Our Lord and Our Lady are Waiting for Us
Author: Michael Hichborn, President, Lepanto Institute
When I was in Rome in 2016, I wandered through the streets and popped into every church I saw along the way, and in one place I discovered this magnificent statue of Our Lady. The area in which the statue was placed was a rather narrow hallway, so there wasn’t enough room for me to maneuver to be able to take a full-length photo, so I’ll show it to you in parts here.
Up above, you see Our Lady holding up Our Lord, and both are looking down with somber expressions. Our Lady is standing on the edge of a cliff, and next to her right leg is a lighthouse, and beside the cliff is a ship taking on water and being dashed against the face of the cliff.
What Our Lord and Our Lady are looking down on is the ship.
The symbolism of the statue is clear, and I think very poignant for our time. The ship represents the Barque of Peter, which is the symbol of Holy Mother Church. The Church is symbolized by a ship for many reasons; It was a ship which saved two of every animal and the last eight human beings in the world from a global flood; it was from a ship by which Our Lord delivered His first sermon; It was by ship that the apostles transported Our Lord and themselves during His three-year ministry. The thing is, if the ship represents the Church, outside of which there is no salvation, then the waters on which the ship rests represent the world. Why is there no salvation outside the Barque of Peter? Because there is no salvation to be found in the world.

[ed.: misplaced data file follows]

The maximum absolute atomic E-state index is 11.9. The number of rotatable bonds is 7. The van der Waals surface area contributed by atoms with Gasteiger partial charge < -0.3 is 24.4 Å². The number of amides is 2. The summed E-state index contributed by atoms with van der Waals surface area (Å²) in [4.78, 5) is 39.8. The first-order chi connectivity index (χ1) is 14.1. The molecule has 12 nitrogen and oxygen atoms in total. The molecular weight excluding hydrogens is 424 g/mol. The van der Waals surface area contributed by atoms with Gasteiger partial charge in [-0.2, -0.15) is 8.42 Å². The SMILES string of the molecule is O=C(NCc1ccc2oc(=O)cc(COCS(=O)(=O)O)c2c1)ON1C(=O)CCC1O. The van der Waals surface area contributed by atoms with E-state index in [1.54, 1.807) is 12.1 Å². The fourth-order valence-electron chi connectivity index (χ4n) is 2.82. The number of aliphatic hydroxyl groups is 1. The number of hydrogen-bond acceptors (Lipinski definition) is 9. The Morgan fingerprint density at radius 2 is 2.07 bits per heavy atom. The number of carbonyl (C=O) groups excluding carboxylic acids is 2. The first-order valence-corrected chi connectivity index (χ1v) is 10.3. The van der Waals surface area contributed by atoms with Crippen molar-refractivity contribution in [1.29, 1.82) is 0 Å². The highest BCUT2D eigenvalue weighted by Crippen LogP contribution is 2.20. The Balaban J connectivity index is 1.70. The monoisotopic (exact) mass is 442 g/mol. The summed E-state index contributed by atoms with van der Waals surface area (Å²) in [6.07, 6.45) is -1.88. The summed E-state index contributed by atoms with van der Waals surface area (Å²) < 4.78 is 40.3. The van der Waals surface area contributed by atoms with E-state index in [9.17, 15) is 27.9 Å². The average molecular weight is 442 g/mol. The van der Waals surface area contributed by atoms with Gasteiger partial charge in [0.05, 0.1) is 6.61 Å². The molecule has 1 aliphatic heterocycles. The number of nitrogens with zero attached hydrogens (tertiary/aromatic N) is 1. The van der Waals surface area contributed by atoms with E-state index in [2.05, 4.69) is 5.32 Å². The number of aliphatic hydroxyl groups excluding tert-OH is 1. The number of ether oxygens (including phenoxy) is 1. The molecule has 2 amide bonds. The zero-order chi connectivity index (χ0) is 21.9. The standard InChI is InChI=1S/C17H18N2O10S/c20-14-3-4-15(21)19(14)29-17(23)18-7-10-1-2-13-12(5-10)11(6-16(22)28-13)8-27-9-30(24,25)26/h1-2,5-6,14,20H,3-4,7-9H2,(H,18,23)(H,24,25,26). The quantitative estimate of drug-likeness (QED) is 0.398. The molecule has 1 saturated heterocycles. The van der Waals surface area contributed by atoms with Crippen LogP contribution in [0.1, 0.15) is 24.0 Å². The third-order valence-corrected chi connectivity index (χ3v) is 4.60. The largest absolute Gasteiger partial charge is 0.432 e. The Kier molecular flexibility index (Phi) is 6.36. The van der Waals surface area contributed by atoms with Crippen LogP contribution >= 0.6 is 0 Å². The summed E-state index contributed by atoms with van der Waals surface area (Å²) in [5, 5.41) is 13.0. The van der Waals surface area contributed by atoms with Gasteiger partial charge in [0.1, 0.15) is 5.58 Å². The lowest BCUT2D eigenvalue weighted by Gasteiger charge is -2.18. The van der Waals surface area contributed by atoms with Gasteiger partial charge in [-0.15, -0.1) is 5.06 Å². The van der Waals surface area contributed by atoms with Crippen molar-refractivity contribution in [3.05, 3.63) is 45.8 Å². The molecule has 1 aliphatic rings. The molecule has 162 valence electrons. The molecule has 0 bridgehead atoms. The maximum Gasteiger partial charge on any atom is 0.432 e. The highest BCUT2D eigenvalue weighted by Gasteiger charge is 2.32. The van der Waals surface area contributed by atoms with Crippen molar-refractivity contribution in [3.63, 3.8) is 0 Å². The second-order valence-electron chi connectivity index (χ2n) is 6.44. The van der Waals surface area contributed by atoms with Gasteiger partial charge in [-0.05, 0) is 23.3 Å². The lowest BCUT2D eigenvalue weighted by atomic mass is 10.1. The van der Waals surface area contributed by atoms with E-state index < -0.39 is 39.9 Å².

Back to the statue.
The ship at Our Lady’s feet is taking on water and being dashed against the cliff upon which she is standing. I could contemplate this very image until the day I die and never tire of it. When I saw the image, I kept wondering why the ship is taking on water?
If the waters represent the world, then the ship taking on water could only mean that there is too much of the world within it! One of the common and most oft-repeated phrases to come out of the Second Vatican Council was that they threw open the windows of the Church to let the air in. That is to say, they were inviting the world to come into the Church. But again, if the world is represented by the waters upon which a ship rests, then to invite the world into the Church is just as antithetical to the Church as a ship opening up its hulls to invite the water in.
So, the ship in the image is taking on water because the waters were invited in, and just as Peter walked upon the water, only to sink when he took his eyes away from Our Blessed Lord, so also will the ship begin to sink when its focus and attention is not upon the lighthouse – the light of Our Lord shone through Our Lady.
Today, our beloved Church is indeed sinking. In the words of the poet William Wordsworth, “The world is too much with us.”
But rather than focusing on the sinking ship, let us turn our eyes above and see that Our Lady still holds out Our Lord for us to see, waiting for us to cry out for help as the Apostles did when they awakened Our Lord in the midst of a storm. We are sinking, yes, but we have not yet sunk, and Holy Mother Church will never completely sink to the bottom.
Our Lord and Our Lady are waiting for us, with somber gazes, to cry out for their help. As we celebrate Our Lady’s glorious Assumption this Sunday, let us ask her to take with her our cries, petitions, sufferings, and desires for salvation.